Dept. of Speculation is a portrait of a marriage. It is also a beguiling rumination on the mysteries of intimacy, trust, faith, knowledge, and the condition of universal shipwreck that unites us all. Jenny Offill’s heroine, referred to in these pages as simply “the wife,” once exchanged love letters with her husband postmarked Dept. of Speculation, their code name for all the uncertainty that inheres in life and in the strangely fluid confines of a long relationship. As they confront an array of common catastrophes—a colicky baby, a faltering marriage, stalled ambitions—the wife analyzes her predicament, invoking everything from Keats and Kafka to the thought experiments of the Stoics to the lessons of doomed Russian cosmonauts. She muses on the consuming, capacious experience of maternal love, and the near total destruction of the self that ensues from it as she confronts the friction between domestic life and the seductions and demands of art. With cool precision, in language that shimmers with rage and wit and fierce longing, Jenny Offill has crafted an exquisitely suspenseful love story that has the velocity of a train hurtling through the night at top speed. Exceptionally lean and compact, Dept. of Speculation is a novel to be devoured in a single sitting, though its bracing emotional insights and piercing meditations on despair and love will linger long after the last page.
Gambling and Speculation takes the long, historic perspective of its controversial subject. The book offers not only a better understanding of the recent "gambling craze," but also a fundamental inquiry into human nature and the structure of societies. The Brenners argue that the negative image of gamblers and of speculators stems from prejudice, whose roots are in the distant, forgotten past. Legal scholars have frequently confused gambling with speculation and the anti-gambling laws were, at times, erroneously interpreted as implying the prohibitions of contracts in futures and insurance markets. One consequence of all this confusion was that during this century both in the United States and England, the legislation and law on betting and gambling became ambiguous. The authors touch on this issue and make policy recommendations: to abolish restrictions on the industry, diminish the states' role in selling lotteries, and, at the same time, make legal distinctions capable of helping the tiny percentage of players who might be "addicted." The Brenners' recommendations on gambling are based on their conclusion that gamblers are neither "mentally ill" nor "criminals" and that gambling does not lead its practitioners to poverty. Rather, it is the other way around: some of the poor and the frustrated gamble. Looking at gambling in this way leads to questions about the nature of society: What do the fortunate do for those who are not? What is society's obligation to people who fall behind in the game of life? Answers to these questions require a discussion on the principles of equality, capitalism, the role of religious influence on society, topics that the Brenners have discussed in their previous studies, and they do so here too, putting gambling within its proper, historical context.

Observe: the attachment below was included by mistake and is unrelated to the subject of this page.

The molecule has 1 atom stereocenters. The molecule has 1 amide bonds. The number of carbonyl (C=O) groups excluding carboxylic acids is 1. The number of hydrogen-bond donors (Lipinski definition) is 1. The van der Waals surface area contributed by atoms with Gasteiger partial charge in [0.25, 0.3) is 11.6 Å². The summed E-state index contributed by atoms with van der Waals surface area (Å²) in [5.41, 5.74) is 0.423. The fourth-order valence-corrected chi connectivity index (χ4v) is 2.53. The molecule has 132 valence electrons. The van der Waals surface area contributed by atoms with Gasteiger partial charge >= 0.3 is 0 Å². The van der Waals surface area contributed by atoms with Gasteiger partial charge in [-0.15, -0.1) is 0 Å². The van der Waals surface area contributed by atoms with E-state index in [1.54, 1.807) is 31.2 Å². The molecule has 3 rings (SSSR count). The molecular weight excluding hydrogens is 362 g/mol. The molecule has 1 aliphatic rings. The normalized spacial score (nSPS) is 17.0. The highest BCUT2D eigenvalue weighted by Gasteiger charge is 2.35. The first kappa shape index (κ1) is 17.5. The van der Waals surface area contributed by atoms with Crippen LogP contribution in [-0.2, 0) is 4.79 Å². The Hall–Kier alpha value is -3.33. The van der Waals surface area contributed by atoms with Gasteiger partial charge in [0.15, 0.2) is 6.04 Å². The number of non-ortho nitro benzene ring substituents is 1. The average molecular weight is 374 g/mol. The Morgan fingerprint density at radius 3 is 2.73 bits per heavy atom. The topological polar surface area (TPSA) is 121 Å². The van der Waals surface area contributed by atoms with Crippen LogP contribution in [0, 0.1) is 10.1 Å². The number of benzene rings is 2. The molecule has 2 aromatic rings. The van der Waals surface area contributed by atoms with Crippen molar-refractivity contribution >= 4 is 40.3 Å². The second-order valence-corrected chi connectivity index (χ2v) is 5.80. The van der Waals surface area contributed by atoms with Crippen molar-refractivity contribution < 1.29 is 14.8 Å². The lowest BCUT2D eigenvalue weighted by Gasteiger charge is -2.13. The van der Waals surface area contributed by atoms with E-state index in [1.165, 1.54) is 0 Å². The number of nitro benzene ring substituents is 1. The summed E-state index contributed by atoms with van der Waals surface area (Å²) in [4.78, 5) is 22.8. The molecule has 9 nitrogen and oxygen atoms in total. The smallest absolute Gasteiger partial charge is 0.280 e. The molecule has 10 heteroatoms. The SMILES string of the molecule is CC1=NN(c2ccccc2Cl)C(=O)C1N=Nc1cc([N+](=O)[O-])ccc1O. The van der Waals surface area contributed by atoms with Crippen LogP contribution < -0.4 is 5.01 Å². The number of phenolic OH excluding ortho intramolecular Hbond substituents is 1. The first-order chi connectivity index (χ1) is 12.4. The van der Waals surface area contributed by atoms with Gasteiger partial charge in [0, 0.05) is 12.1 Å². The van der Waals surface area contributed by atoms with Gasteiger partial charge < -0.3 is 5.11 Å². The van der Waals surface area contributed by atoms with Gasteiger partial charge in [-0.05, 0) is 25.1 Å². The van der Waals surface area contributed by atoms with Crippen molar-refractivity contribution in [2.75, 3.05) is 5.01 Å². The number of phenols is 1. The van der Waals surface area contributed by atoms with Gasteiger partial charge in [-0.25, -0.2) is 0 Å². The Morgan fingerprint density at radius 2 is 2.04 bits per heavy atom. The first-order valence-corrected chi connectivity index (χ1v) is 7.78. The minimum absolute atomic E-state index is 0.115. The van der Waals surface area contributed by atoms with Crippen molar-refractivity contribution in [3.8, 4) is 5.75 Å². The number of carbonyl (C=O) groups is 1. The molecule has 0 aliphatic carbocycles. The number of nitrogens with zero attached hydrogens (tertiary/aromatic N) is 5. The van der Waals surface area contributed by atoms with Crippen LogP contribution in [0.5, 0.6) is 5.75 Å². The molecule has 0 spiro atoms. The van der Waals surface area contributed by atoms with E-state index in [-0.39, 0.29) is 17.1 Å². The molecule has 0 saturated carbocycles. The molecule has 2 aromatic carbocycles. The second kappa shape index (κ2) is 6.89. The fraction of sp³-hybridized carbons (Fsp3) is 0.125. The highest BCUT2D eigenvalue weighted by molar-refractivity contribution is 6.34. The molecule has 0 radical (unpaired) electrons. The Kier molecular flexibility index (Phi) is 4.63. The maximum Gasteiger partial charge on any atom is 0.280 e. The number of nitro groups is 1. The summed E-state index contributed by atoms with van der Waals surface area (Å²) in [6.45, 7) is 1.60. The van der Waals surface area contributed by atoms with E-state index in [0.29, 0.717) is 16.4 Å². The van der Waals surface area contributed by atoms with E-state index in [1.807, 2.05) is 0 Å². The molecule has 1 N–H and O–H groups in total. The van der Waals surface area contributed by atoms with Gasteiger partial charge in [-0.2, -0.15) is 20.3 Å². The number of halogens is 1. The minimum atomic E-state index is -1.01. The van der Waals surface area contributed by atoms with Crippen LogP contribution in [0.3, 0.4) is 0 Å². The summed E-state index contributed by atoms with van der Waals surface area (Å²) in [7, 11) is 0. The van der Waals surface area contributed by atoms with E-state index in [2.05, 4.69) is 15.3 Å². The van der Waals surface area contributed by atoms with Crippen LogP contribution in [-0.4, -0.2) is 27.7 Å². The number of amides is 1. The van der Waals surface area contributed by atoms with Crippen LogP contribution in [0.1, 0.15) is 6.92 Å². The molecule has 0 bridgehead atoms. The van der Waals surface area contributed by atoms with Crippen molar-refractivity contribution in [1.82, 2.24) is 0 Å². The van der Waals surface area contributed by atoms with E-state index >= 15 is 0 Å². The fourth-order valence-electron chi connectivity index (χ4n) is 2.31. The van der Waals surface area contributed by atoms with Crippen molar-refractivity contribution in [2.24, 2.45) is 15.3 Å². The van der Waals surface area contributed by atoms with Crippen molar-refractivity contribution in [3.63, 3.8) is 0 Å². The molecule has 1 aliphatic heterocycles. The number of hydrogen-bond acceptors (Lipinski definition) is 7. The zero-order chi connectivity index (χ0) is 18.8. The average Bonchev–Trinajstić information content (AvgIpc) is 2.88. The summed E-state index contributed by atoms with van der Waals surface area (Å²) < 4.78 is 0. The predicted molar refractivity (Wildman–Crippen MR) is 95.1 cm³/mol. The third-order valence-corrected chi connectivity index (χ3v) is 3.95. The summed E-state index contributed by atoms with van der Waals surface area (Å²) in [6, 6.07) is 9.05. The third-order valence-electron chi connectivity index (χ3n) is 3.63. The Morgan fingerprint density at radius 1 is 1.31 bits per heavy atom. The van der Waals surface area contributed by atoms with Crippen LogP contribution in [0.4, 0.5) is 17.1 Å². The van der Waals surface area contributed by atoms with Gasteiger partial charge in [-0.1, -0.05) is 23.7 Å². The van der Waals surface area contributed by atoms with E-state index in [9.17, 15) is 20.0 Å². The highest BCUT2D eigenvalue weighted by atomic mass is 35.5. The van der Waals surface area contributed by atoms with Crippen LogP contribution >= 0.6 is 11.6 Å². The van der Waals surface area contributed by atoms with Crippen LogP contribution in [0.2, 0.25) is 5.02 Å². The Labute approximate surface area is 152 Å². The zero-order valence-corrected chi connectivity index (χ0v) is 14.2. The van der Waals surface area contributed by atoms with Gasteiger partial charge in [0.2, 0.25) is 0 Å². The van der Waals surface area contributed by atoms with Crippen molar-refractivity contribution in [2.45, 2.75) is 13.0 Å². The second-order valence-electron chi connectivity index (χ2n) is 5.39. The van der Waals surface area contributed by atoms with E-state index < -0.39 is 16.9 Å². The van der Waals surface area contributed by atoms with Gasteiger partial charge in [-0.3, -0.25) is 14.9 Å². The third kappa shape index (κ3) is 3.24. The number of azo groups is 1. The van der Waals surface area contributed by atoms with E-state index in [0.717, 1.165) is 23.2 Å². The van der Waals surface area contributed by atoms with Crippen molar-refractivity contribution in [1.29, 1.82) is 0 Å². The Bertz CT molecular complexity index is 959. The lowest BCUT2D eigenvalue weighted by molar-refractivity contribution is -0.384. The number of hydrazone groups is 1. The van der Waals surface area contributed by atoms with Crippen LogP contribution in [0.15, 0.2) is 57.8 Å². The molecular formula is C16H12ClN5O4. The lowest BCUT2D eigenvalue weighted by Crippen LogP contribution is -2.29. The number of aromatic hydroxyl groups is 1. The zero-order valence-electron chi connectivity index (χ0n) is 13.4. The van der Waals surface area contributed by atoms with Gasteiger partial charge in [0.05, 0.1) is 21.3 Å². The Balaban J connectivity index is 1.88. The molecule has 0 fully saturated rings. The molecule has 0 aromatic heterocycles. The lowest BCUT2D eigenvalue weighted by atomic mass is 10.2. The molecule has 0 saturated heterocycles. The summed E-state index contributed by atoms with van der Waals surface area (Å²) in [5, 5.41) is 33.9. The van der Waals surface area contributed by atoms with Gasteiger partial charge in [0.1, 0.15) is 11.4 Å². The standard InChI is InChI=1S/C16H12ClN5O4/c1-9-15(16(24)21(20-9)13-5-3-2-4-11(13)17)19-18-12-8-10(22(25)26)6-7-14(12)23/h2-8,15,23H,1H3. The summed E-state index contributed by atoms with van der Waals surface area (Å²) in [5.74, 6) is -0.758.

The author details the investigation of mystery animals, emphasizing the methodologies used to evaluate witness reports, analyze cultural beliefs, and actively search in the field. Cryptozoology can be an effective tool in zoological discovery. Those who investigate Bigfoot, lake monsters, sea serpents, and other unrecognized species will find a scientific foundation for their search. The author also explores a number of lesser-known cryptids and sighting reports, ranging from giant orangutans and oversized snakes to long-tailed bobcats and stone giants.
Fiction has become increasingly concerned with the political and imaginative significance of finance, speculation and the money markets - from Ian Fleming's Goldfinger to Jonathan Coe's What a Carve Up and Martin Amis' Money. This book argues that recent British fiction demystifies the 'weightless' economy of contemporary money and critiques the popular sense of money as being everywhere but nowhere. The monograph provides a comprehensive survey of a large body of fictional texts that have striven to represent and understand the formative significance of finance capital on contemporary culture. In these novels, the implications of finance capitalism for political identity, for class politics, for the sovereignty of the nation state and a new global order are all explored, dramatised and critiqued. Authors covered include Margaret Drabble, Ian McEwan, Jonathan Coe, Alan Hollinghurst, Martin Amis and Malcolm Bradbury.